Forecasters lower Atlantic hurricane prediction

Good news for the Caribbean, following last year's highly destructive hurricanes.

Conditions in the ocean and the atmosphere are conspiring to produce a less active Atlantic hurricane season than initially predicted in May, the National Oceanographic and Atmospheric Administration said.

'There are still more storms to come—the hurricane season is far from being over. We urge continued preparedness and vigilance,' said Gerry Bell, lead seasonal hurricane forecaster at NOAA’s Climate Prediction Center.

Likelihood of below-normal season rises to 60%

Seasonal forecasters with NOAA’s Climate Prediction Center have increased the likelihood of a below-normal Atlantic hurricane season to 60% (up from 25% in May) in the updated outlook. The likelihood of a near-normal season is now at 30%, and the chance of an above-normal season has dropped from 35% to 10%.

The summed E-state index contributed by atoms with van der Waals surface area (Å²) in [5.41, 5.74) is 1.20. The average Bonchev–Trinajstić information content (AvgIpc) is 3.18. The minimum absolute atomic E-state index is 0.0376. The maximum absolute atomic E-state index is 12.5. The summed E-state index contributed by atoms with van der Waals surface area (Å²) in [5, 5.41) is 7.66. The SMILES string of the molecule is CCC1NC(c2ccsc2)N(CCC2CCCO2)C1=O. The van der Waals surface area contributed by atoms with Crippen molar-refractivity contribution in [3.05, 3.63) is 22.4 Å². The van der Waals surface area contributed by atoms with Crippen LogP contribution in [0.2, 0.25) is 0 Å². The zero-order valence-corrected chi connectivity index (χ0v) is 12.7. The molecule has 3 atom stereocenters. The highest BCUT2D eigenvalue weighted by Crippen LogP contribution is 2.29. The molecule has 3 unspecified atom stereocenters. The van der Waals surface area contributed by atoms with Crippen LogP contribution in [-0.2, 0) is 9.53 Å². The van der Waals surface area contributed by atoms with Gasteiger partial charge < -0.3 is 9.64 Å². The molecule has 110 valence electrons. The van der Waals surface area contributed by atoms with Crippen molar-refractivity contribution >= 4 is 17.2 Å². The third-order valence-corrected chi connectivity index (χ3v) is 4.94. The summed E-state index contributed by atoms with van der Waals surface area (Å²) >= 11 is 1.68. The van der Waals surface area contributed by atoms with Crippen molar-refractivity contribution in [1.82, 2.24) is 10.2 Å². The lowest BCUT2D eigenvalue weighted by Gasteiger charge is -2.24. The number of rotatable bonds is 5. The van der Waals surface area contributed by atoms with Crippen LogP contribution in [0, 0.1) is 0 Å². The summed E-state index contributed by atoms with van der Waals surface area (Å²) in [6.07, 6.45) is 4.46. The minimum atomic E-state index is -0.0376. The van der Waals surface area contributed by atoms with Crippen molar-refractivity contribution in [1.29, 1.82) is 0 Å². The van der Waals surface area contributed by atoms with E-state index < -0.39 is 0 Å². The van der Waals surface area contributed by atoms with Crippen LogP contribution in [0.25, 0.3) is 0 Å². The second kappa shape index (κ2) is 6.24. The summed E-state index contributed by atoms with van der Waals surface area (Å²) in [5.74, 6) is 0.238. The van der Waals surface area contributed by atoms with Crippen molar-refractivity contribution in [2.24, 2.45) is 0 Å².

Zero to two major hurricanes

For the entire season, which ends Nov. 30, NOAA predicts a total of nine to 13 named storms (winds of 39 mph or greater), of which four to seven will become hurricanes (winds of 74 mph or greater), including zero to two major hurricanes (winds of 111 mph or greater).

So far, the season has seen four named storms, including two hurricanes. An average six-month hurricane season produces 12 named storms, of which six become hurricanes, including three major hurricanes.

El Niño and cooler sea surface temperatures

To produce the seasonal update, forecasters take several factors into account. El Niño is now much more likely to develop with enough strength to suppress storm development during the latter part of the season. NOAA’s Climate Prediction Center updated its forecast to a nearly 70% likelihood of El Niño during the hurricane season.

Additionally, sea surface temperatures across the tropical Atlantic Ocean and Caribbean Sea have remained much cooler than average. A combination of stronger wind shear, drier air and increased stability of the atmosphere in the region where storms typically develop will further suppress hurricanes. Storm activity to date and the most recent model predictions also contribute to this update.

Posted 10 August 2018

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Anne Kalosh

US editor of Seatrade Cruise Review and Seatrade Cruise News